Timber farms, especially smaller ones cut in patches on a long rotation, (time between cuts), shelter many important organisms while they grow, and if those plants and animals are lucky, they can shift over to another patch when the clearcut begins. Technically, people are required to leave a certain number of trees and snags, but the rules about that are so lenient that it doesn’t really amount to anything ecologically important in most cases on private land. Federal forests are another story, as they are managed differently. The other thing about forestry is that there are relatively long periods between soil disturbance.

Now, step it up one notch with conversion from timber land to row crops, vineyards, or a hazelnut orchard. If you look, you can see that to the north and east of our 20 acres, all trees were removed, conifer, oak, even the ones that were formerly left by commercial forestry. Stumps were bulldozed, burned, and the land plowed. Two major changes that occur now are the absence of trees and shrubs, and soil disturbance on a regular schedule. Weed control and monoculture demand constant spraying, plowing, or both. All these activities restrict plant life and, importantly, affect the insects that can survive in disturbed habitat.

Unless a farm, orchard, or vineyard is conscientiously managed to leave patches of undisturbed habitat for native ground nesting bees, predatory insects, and other beneficials, the landscape is a depauperate one compared to a natural one.

In the gallery above, you can view the transition from 1) patchy timber harvest to 2) clearcuts on a larger scale (there is a large absentee landowner to the north and east of us who is progressively extracting all the monetary value from his timber, then selling off the land) then 3) conversion to vineyard to the east and north. Note the extremely clean patches and rows of plowed and planted crops. Oak trees that were left after cutting douglas firs were stripped off the land and sold for firewood. Thankfully, a few trees were left around a low spot on the east side, that is the source of a stream that flows across our property and down to Deer Creek. However, our hydrology is permanently altered. Erosion from the force of high water flows, and lower flows in summer are byproducts of vegetation stripped off the soil surface.

Next week – the closeup view of our patch before and after we acquired it.

Oh, Happy Day

There are two birds whose presence, to me, would signify that we have attracted the holy grail of bird residents: the Acorn Woodpecker and White-breasted Nuthatch.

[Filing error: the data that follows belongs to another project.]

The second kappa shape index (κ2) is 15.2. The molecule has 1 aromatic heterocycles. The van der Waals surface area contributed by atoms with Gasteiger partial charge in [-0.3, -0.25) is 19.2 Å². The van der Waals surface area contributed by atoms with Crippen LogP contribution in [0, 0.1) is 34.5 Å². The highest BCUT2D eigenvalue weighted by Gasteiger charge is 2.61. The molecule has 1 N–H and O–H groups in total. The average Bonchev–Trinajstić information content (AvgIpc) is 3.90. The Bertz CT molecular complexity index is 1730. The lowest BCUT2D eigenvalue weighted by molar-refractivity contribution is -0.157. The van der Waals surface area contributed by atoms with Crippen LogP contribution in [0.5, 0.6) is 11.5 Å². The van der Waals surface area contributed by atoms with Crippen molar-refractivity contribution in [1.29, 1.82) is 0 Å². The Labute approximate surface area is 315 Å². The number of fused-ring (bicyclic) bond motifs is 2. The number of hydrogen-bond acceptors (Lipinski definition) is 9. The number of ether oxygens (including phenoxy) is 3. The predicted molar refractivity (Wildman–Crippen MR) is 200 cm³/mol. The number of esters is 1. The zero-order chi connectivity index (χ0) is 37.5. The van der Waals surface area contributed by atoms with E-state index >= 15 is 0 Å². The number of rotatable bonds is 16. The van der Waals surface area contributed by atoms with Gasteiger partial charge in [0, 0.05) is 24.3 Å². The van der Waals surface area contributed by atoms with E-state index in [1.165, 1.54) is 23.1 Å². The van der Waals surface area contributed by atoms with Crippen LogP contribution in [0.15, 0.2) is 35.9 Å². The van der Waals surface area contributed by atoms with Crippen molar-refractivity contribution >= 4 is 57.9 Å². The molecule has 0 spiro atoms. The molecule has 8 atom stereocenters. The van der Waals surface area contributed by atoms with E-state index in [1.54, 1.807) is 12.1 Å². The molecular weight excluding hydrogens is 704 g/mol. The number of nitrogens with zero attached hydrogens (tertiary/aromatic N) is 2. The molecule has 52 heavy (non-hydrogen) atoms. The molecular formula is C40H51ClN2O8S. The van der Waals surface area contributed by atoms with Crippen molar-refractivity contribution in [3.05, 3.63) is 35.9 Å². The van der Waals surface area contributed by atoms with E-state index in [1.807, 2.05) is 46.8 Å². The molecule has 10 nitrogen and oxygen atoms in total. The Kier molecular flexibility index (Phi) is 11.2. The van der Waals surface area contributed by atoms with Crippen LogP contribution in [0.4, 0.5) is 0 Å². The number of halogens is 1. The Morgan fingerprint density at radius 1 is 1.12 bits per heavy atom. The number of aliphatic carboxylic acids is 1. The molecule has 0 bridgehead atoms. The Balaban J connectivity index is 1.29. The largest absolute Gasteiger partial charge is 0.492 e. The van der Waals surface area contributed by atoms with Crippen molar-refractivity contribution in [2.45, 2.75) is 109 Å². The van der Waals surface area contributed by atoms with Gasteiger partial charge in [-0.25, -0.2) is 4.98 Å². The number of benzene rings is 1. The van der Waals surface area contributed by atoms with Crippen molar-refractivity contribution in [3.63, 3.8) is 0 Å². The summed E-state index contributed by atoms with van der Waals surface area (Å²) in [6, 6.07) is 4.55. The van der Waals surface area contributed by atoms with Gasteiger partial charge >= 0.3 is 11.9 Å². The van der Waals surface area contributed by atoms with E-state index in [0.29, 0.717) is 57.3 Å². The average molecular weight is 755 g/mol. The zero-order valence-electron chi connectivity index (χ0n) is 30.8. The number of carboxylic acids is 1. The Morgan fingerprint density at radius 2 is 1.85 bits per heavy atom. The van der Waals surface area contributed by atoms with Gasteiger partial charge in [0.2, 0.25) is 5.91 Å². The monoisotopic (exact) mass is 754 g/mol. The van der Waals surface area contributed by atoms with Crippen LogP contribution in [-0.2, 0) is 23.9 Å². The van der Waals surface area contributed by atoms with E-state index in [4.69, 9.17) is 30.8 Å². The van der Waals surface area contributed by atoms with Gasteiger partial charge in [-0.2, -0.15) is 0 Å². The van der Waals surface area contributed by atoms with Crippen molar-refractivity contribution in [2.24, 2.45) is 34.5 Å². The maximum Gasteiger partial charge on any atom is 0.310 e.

I looked out the window, and LO and BEHOLD! There was a White-Breasted Nuthatch!!

What these species have in common is their fidelity to, or requirement for, a vanishing Willamette Valley habitat – open oak woodland and savanna. The nuthatch will go for mixed conifer/hardwoods which is exactly what we have. They are not the only species of concern here, just a couple I particularly like. A brand new publication online in two parts [ here and here ] called the Land Manager’s Guide To Bird Habitat and Populations in Oak Ecosystems of the Pacific Northwest provides a larger list:

Oak-associated bird species designated as being of conservation concern by the primary wildlife natural resource agencies in the Pacific Northwest…

  • Acorn Woodpecker
  • Blue-gray Gnatcatcher
  • Chipping Sparrow
  • Vesper Sparrow (Oregon)
  • Lewis’s Woodpecker
  • White-breasted Nuthatch
  • Western Bluebird
  • Western Meadowlark

As I noted, to my delight, a White-breasted Nuthatch arrived recently at our feeder and on the trees by our house. Because I don’t currently have the proper camera or skills, here is a nice photo swiped from the above publication.

wbn

White-breasted Nuthatch. Photo credit Tom Grey. Published in Landowner’s Guide to Bird Habitat and Populations in Oak Ecosystems of the PNW. 2012

Our species – the slender-billed subspecies – resides west of the Cascades. Fat white belly, an impression of upcurved bill because the lower bill curves toward the straight, sharp upper; used for hacking or ‘hatching’ open nuts and seeds it wedges in tree bark – a fun fact learned from my new Christmas book, the Sibley Guide to Bird Behavior. Oh, so cute and spunky. I hope they find lots of holes in our old trees to make nests.

Weather

The end of the year is often so gray, dark and rainy. Sometimes we have floods, incessant rain and sogginess. Just now it is stormy. Heavy rain interspersed with calm breaks. According to the weather station, we had over one inch of rain in the last 24 hrs.

Today we took a chance and headed out for a hike after midday, despite rain showers – heavy at times, as they say. We got lucky. We arrived at the Luckiamute Landing Natural Area mid afternoon. Under a stormy sky, with surprising sunbreaks and little to no rain, we strolled around the trail looking for birds and noting high water in the Luckiamute and Willamette rivers. If we had ventured further toward the camping area for paddlers, we might have seen the Santiam river estuary on the east shore of the Willamette.

We saw no new or unknown birds, and not too many of our old friends, but it was pleasant to have all these acres to ourselves on a day when many are crowded together at the mall. In the spring and summer, this gallery forest of cottonwoods, Oregon ash, and alder will be fragrant and full of birdsong.

Birds we saw:

Flocks of Robins, Juncos, one immature bald eagle, one osprey, a few black-capped chickadees, a red-shafted flicker, geese overhead, and a group of small geese in a field from the car (no time to i.d.), small raptor on elelctric wires.